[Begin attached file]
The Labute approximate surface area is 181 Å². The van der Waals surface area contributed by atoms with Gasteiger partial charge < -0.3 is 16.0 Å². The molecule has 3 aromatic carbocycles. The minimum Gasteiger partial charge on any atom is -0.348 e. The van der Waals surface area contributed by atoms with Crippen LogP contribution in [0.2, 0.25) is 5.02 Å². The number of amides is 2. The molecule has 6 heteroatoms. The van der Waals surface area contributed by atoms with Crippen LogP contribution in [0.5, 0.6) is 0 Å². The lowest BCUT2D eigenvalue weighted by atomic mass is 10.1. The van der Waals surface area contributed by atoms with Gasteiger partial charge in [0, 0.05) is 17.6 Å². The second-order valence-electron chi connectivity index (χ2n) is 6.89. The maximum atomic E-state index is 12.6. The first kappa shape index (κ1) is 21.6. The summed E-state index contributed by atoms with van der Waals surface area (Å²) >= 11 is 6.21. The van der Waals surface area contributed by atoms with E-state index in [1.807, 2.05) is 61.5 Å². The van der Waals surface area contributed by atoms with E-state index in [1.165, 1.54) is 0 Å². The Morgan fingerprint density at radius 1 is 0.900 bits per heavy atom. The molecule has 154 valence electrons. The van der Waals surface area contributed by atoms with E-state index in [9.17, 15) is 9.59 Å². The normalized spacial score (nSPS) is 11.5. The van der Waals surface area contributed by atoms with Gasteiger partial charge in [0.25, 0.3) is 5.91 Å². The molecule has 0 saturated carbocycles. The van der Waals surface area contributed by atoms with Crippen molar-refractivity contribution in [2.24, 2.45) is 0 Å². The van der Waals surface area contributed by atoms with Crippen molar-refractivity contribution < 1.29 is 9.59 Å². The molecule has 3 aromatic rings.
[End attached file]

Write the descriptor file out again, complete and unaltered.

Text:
The Labute approximate surface area is 181 Å². The van der Waals surface area contributed by atoms with Gasteiger partial charge < -0.3 is 16.0 Å². The molecule has 3 aromatic carbocycles. The minimum Gasteiger partial charge on any atom is -0.348 e. The van der Waals surface area contributed by atoms with Crippen LogP contribution in [0.2, 0.25) is 5.02 Å². The number of amides is 2. The molecule has 6 heteroatoms. The van der Waals surface area contributed by atoms with Crippen LogP contribution in [0.5, 0.6) is 0 Å². The lowest BCUT2D eigenvalue weighted by atomic mass is 10.1. The van der Waals surface area contributed by atoms with Gasteiger partial charge in [0, 0.05) is 17.6 Å². The second-order valence-electron chi connectivity index (χ2n) is 6.89. The maximum atomic E-state index is 12.6. The first kappa shape index (κ1) is 21.6. The summed E-state index contributed by atoms with van der Waals surface area (Å²) >= 11 is 6.21. The van der Waals surface area contributed by atoms with E-state index in [1.807, 2.05) is 61.5 Å². The van der Waals surface area contributed by atoms with E-state index in [1.165, 1.54) is 0 Å². The Morgan fingerprint density at radius 1 is 0.900 bits per heavy atom. The molecule has 154 valence electrons. The van der Waals surface area contributed by atoms with E-state index in [9.17, 15) is 9.59 Å². The normalized spacial score (nSPS) is 11.5. The van der Waals surface area contributed by atoms with Gasteiger partial charge in [0.25, 0.3) is 5.91 Å². The molecule has 0 saturated carbocycles. The van der Waals surface area contributed by atoms with Crippen molar-refractivity contribution in [2.24, 2.45) is 0 Å². The van der Waals surface area contributed by atoms with Crippen molar-refractivity contribution < 1.29 is 9.59 Å². The molecule has 3 aromatic rings.